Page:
He thinks this year’s one-off British Championship will be a good thing as anyone could win it. “Also with a new track it should be interesting, hopefully Mark Litchfield won’t drive it for a week before everyone else!” Tom is more of a fan of PFi than a lot of people, he says it looks like a worse track to drive than it actually is, and says there’s good viewing with the bowl effect.

From what he told me I’ve picked out seven points that help Tom succeed in a class that is infamous for excessive expense.

Embrace what’s difficult

Tom doesn’t shy away from things that might faze other drivers. For example at PFi “for the final we set up the kart to come on really late and I really struggled at the start, dropping back seven places. The tyre pressures were so low I didn’t know if I could get round the first corner.”

He says his favourite track is Braga as “it’s really old and bumpy, which makes it really interesting, and you struggle with the same lines on each lap, and the kerbs show up your mistakes. I like that about PFi as well.” In the UK his favourite track is Rowrah, for the same reason with the kerbs and also the inclines.

Pick a good team and stick with them

Tom has been with AMT since 2007 when he was racing in JICA and thinks they are a huge reason why he can be successful. “I go over everything with Ash and go over the data and have learned not to just go out and change everything and to think about it more.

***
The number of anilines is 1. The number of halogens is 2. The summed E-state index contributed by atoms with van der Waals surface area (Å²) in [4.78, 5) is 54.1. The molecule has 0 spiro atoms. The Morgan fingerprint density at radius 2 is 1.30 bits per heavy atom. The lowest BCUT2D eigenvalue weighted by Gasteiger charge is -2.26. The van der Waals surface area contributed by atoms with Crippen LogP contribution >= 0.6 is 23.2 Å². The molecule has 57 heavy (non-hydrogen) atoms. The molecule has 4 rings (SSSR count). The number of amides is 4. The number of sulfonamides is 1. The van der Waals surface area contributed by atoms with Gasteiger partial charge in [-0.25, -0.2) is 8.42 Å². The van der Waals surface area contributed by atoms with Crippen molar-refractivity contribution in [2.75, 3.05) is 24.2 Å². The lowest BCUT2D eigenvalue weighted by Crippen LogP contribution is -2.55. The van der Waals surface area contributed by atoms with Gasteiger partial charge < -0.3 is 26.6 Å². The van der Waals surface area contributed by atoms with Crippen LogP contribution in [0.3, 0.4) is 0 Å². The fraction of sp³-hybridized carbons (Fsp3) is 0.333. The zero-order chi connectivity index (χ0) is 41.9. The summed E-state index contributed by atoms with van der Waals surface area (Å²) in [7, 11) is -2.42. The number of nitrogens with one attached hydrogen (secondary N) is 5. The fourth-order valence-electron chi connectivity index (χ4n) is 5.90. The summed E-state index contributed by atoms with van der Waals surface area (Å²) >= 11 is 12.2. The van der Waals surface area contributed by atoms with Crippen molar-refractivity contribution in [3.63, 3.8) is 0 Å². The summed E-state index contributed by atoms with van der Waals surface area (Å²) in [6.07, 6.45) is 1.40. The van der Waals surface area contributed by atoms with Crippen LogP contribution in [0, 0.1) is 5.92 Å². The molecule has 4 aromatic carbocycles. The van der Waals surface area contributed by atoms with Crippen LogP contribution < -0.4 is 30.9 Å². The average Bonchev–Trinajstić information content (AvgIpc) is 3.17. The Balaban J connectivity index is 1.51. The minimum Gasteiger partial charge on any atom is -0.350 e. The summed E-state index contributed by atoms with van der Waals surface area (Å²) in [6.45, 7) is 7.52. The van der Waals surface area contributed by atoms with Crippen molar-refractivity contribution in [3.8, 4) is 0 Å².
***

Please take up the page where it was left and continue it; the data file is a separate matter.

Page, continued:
“We get on well and believe in each other, there’s no doubts anywhere. Lots of people change teams quite a lot, but you’re going to have good and bad days so it’s better to build relationships.”

Stay calm

“At PFi we didn’t think we’d be that far at the sharp end but it gave us a bit more confidence and everyone worked extra hard.” A few years ago Tom thinks he might have fluffed it at PFi being in the position he was in but now is in a really good frame of mind for it. He also says not to make rash decision when in reality you’re not far off the pace.

Keep learning

Tom does admit he would be at a disadvantage from his limited track time if he was younger and less experienced. But you can mitigate this by taking in everything you can whenever you can.

Don’t listen to paddock rumours

“People are put off by what they hear about the costs but Rotax can be just as bad. A works team will charge a lot of money but if you go with a good national team it costs much the same as other classes. With the engines there’s quite a lot you can change if it’s not good enough whereas in Rotax you often have to pay a lot for a good one and can only change the carb.

“Going abroad costs more but it’s the same for Euromax. In the European Championship tyres are free, in WSK the tyres cost but I haven’t done that.”

Keep fit

“I can’t stay kart-fit, but I ride my bike to work and I’m cycling for four or five hours at work as well,” said Tom, who works as a postman during the week.

Enjoy it

“Every time I stop for a while I want to get back racing, not because I want to get into F1 or anything, just because it’s a good feeling and I enjoy myself.”